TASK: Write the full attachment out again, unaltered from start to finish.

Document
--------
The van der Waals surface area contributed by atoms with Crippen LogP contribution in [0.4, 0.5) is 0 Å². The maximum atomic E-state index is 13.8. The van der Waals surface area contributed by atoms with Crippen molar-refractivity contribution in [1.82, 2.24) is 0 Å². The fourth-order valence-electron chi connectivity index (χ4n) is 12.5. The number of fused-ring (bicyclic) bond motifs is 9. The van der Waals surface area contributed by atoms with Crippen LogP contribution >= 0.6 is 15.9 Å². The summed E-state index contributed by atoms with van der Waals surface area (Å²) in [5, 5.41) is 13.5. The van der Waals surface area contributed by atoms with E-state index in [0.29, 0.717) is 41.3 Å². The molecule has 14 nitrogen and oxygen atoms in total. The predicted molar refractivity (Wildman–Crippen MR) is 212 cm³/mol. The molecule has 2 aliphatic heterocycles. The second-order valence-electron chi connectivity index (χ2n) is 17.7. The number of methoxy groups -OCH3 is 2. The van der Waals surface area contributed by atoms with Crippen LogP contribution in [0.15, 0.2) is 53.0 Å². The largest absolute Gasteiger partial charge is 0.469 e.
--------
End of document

The van der Waals surface area contributed by atoms with Crippen LogP contribution in [0.4, 0.5) is 0 Å². The maximum atomic E-state index is 13.8. The van der Waals surface area contributed by atoms with Crippen molar-refractivity contribution in [1.82, 2.24) is 0 Å². The fourth-order valence-electron chi connectivity index (χ4n) is 12.5. The number of fused-ring (bicyclic) bond motifs is 9. The van der Waals surface area contributed by atoms with Crippen LogP contribution >= 0.6 is 15.9 Å². The summed E-state index contributed by atoms with van der Waals surface area (Å²) in [5, 5.41) is 13.5. The van der Waals surface area contributed by atoms with E-state index in [0.29, 0.717) is 41.3 Å². The molecule has 14 nitrogen and oxygen atoms in total. The predicted molar refractivity (Wildman–Crippen MR) is 212 cm³/mol. The molecule has 2 aliphatic heterocycles. The second-order valence-electron chi connectivity index (χ2n) is 17.7. The number of methoxy groups -OCH3 is 2. The van der Waals surface area contributed by atoms with Crippen LogP contribution in [0.15, 0.2) is 53.0 Å². The largest absolute Gasteiger partial charge is 0.469 e.